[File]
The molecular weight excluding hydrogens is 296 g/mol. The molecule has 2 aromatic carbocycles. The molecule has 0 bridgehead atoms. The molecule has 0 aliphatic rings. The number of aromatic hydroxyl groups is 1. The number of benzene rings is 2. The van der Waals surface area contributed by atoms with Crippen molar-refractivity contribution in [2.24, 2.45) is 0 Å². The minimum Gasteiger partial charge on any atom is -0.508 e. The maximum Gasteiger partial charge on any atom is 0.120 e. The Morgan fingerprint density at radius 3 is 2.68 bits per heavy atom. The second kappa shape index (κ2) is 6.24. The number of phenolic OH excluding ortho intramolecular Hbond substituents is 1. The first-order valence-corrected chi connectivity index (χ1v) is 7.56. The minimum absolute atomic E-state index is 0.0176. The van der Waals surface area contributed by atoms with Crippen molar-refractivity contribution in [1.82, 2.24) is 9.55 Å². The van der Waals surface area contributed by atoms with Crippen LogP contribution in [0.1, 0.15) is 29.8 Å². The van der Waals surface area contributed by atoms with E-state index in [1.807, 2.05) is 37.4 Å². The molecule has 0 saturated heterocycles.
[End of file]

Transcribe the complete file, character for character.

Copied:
The molecular weight excluding hydrogens is 296 g/mol. The molecule has 2 aromatic carbocycles. The molecule has 0 bridgehead atoms. The molecule has 0 aliphatic rings. The number of aromatic hydroxyl groups is 1. The number of benzene rings is 2. The van der Waals surface area contributed by atoms with Crippen molar-refractivity contribution in [2.24, 2.45) is 0 Å². The minimum Gasteiger partial charge on any atom is -0.508 e. The maximum Gasteiger partial charge on any atom is 0.120 e. The Morgan fingerprint density at radius 3 is 2.68 bits per heavy atom. The second kappa shape index (κ2) is 6.24. The number of phenolic OH excluding ortho intramolecular Hbond substituents is 1. The first-order valence-corrected chi connectivity index (χ1v) is 7.56. The minimum absolute atomic E-state index is 0.0176. The van der Waals surface area contributed by atoms with Crippen molar-refractivity contribution in [1.82, 2.24) is 9.55 Å². The van der Waals surface area contributed by atoms with Crippen LogP contribution in [0.1, 0.15) is 29.8 Å². The van der Waals surface area contributed by atoms with E-state index in [1.807, 2.05) is 37.4 Å². The molecule has 0 saturated heterocycles.